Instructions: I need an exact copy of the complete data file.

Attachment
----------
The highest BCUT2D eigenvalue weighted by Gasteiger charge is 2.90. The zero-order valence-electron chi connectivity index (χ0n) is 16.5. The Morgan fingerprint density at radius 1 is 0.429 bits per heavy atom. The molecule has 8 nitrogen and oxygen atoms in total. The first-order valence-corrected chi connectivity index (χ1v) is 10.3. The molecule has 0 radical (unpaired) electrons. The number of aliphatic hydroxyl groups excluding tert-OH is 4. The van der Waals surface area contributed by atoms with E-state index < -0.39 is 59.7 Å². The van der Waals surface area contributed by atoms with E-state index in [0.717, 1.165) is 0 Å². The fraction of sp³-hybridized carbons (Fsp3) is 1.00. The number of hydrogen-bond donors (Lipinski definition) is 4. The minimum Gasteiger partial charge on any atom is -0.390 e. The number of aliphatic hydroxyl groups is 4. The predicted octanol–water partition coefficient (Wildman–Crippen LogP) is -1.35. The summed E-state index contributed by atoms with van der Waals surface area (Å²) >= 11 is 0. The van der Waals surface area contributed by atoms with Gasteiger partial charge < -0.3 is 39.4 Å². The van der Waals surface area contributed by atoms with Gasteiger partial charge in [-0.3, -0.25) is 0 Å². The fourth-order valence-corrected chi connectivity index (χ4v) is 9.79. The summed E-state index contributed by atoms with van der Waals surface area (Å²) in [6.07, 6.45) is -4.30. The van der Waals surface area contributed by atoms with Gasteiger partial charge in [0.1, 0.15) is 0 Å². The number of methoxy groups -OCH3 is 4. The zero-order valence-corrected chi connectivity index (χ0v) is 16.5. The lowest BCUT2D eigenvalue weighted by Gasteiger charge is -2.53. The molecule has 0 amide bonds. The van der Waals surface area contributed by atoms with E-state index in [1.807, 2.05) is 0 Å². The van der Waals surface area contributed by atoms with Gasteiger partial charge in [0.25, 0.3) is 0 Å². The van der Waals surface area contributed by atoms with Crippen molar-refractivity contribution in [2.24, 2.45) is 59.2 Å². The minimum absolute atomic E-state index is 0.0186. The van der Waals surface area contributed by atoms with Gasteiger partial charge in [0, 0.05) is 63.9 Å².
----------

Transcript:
The highest BCUT2D eigenvalue weighted by Gasteiger charge is 2.90. The zero-order valence-electron chi connectivity index (χ0n) is 16.5. The Morgan fingerprint density at radius 1 is 0.429 bits per heavy atom. The molecule has 8 nitrogen and oxygen atoms in total. The first-order valence-corrected chi connectivity index (χ1v) is 10.3. The molecule has 0 radical (unpaired) electrons. The number of aliphatic hydroxyl groups excluding tert-OH is 4. The van der Waals surface area contributed by atoms with E-state index < -0.39 is 59.7 Å². The van der Waals surface area contributed by atoms with E-state index in [0.717, 1.165) is 0 Å². The fraction of sp³-hybridized carbons (Fsp3) is 1.00. The number of hydrogen-bond donors (Lipinski definition) is 4. The minimum Gasteiger partial charge on any atom is -0.390 e. The number of aliphatic hydroxyl groups is 4. The predicted octanol–water partition coefficient (Wildman–Crippen LogP) is -1.35. The summed E-state index contributed by atoms with van der Waals surface area (Å²) >= 11 is 0. The van der Waals surface area contributed by atoms with Gasteiger partial charge < -0.3 is 39.4 Å². The van der Waals surface area contributed by atoms with Gasteiger partial charge in [-0.3, -0.25) is 0 Å². The fourth-order valence-corrected chi connectivity index (χ4v) is 9.79. The summed E-state index contributed by atoms with van der Waals surface area (Å²) in [6.07, 6.45) is -4.30. The van der Waals surface area contributed by atoms with Gasteiger partial charge in [0.1, 0.15) is 0 Å². The number of methoxy groups -OCH3 is 4. The zero-order valence-corrected chi connectivity index (χ0v) is 16.5. The lowest BCUT2D eigenvalue weighted by Gasteiger charge is -2.53. The molecule has 0 amide bonds. The van der Waals surface area contributed by atoms with E-state index in [1.807, 2.05) is 0 Å². The van der Waals surface area contributed by atoms with Gasteiger partial charge in [0.25, 0.3) is 0 Å². The van der Waals surface area contributed by atoms with Crippen molar-refractivity contribution in [2.24, 2.45) is 59.2 Å². The minimum absolute atomic E-state index is 0.0186. The van der Waals surface area contributed by atoms with Gasteiger partial charge in [0, 0.05) is 63.9 Å².